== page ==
Bp W Column, 5.30.09
#61
(05-30-2009, 09:59 PM)didishroom Wrote: Raphael, not to take sides here, but the historical context of Honorius' anathema has already been explained. Using him as a reference is what Prots do to dispel the whole doctrine of infallibility. Go to any Catholic Apologetics website and they will all concur.

Explained by who? It has never been removed by the Church. It still stands. Where has the Church reversed itself?

This is a perfect example for Prots and we should be agreeing with the Prots when it comes to his heresy.

That we have a hertical Pope in history illistrates the limitions and when a Pope is infallible. Honorius was discussed at Vatican I and the Church at Vatican I taught as infallible that a Pope is only protected by the Holy Spirit when he speaks Ex-Cathedra. Papal Infallibility must meet the 5 aspects of Ex-cathedra.

Pope Honrius dis not speak Ex-Cathedra, therefore he was in error and heresy. This historical case shows prefectly the distinction between Papal infallibility and error.
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#62
This is the bottom line.  The "error" of Honorius was not one in the order of faith -- rather it seems to have been in the prudential order. 

(05-30-2009, 10:08 PM)newschoolman Wrote: This from Van Noort, Dogmatic Theology, Vol. II, pp. 306-307:

+++++++++++++++++++++

"The letters of Honorius do not contain any doctrinal error.  Even though the pope does refrain from using the term of a double will or double operation, he does teach in equivalent terms[...]

Before anything else, this much is absolutely sure: Honorius was not condemned as guilty of preaching heresy in his official capacity (ex cathedra). Something more, he was not even condemned as being privately a heretic. Strictly speaking, he was condemned for being a helper of heresy[...]

[...]Leo [II] wrote to the bishops of Spain explaining the matter. Honorius was condemned along with the others: "because instead of extinguishing the incipient flame of heretical doctrine, as befits the holder of the apostolic authority, he rather fanned it by his negligence."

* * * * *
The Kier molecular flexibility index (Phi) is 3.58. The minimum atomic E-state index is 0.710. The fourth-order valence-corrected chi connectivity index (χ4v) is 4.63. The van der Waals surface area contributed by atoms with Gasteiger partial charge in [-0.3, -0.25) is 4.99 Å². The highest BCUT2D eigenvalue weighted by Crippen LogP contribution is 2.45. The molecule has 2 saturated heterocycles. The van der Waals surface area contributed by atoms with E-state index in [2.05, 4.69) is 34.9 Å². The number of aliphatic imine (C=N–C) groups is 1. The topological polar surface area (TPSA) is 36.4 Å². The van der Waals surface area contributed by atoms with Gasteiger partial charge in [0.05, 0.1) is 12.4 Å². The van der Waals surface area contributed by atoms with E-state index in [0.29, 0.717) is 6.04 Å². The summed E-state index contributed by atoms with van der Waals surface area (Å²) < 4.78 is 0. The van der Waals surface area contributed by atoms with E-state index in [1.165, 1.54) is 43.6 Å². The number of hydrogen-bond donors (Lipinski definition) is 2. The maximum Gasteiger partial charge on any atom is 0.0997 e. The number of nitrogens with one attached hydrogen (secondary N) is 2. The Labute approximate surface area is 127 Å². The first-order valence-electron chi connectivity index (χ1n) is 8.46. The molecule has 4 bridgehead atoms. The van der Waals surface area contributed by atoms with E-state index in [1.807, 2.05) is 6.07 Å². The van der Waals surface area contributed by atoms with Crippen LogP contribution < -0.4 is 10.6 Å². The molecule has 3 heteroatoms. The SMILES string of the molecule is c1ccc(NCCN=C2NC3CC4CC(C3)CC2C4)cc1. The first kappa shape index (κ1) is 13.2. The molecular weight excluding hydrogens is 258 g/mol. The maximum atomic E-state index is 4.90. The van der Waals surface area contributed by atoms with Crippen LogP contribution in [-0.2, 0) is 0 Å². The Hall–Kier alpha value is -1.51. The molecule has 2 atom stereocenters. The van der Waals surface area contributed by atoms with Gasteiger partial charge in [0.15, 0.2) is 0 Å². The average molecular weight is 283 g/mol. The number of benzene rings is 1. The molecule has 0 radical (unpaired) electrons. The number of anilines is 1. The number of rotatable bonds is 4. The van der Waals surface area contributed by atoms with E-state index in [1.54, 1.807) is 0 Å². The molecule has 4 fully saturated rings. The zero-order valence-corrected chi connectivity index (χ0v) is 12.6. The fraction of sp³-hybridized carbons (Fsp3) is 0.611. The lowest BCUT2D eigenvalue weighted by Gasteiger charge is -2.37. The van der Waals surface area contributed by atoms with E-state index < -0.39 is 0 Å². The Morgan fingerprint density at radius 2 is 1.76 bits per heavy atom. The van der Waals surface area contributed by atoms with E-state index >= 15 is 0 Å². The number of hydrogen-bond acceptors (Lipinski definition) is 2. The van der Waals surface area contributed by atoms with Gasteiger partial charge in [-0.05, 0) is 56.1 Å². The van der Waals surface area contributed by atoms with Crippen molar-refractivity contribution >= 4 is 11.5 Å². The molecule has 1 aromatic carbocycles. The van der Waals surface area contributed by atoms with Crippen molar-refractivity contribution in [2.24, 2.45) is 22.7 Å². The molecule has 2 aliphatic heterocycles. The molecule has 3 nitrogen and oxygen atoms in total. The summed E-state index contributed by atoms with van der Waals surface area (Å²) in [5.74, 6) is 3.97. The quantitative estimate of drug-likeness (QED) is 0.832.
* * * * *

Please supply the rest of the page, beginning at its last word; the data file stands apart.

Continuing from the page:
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#63
Dr. Robert Sungenis mounted the best defense of Papal infallibility by any Catholic apologist when he dabated Dr. White.

Dr. Sungenis defended the Church teaching that Pope Honorius  was a heretic against the Protestant debator. Sungenis agreed with Dr. White who knew Pope Honorius was a heretic and used our heretical Pope to defend Papal infallibility.

The protestants are not stupid. They know Honorius was a heretic because they have read the council documents and the anathemas against him by Pope Agatho and Leo II.

Sungenis vs. White, Papal Infallibility:

http://www.catholicintl.com/products/ut-...bility.htm

That is all I have to say on this topic because Catholics just won't believe their own Dogmatic Councils.

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#64
Thank God we don't have to put our faith in the likes of Sungenis and White!  Rather, we have the doctors of the Church and the Magisterium of the Popes.
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#65
(05-30-2009, 10:23 PM)newschoolman Wrote: Thank God we don't have to put our faith in the likes of Sungenis and White!  Rather, we have the doctors of the Church and the Magisterium of the Popes.

Why did you leave out the Infallible Council declaring Honorius heretic and anathema, and instead bring up Sungenis and White?
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#66
The condemnation of Honorius was not overlooked by me -- but it should not be distorted by those with an agenda to "prove" that the magisterium of the Popes can somehow teach heresy, etc.  Van Noort explains below:
 

(05-30-2009, 10:12 PM)newschoolman Wrote: This is the bottom line.  The "error" of Honorius was not one in the order of faith -- rather it seems to have been in the prudential order.   

(05-30-2009, 10:08 PM)newschoolman Wrote: This from Van Noort, Dogmatic Theology, Vol. II, pp. 306-307:

+++++++++++++++++++++

"The letters of Honorius do not contain any doctrinal error.  Even though the pope does refrain from using the term of a double will or double operation, he does teach in equivalent terms[...]

Before anything else, this much is absolutely sure: Honorius was not condemned as guilty of preaching heresy in his official capacity (ex cathedra). Something more, he was not even condemned as being privately a heretic. Strictly speaking, he was condemned for being a helper of heresy[...]

[...]Leo [II] wrote to the bishops of Spain explaining the matter. Honorius was condemned along with the others: "because instead of extinguishing the incipient flame of heretical doctrine, as befits the holder of the apostolic authority, he rather fanned it by his negligence." 
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#67
(05-30-2009, 09:37 PM)didishroom Wrote: And Bellermine actually gave five possible choices but only went with one of them. However, a heretical pope is unprecedented so now no one can 'prove' what's the right course when this happens or if it can happen.

No, Bellarmine gave 5 choices of what would happen if a true Pope became a public heretic. Only one is theologically correct: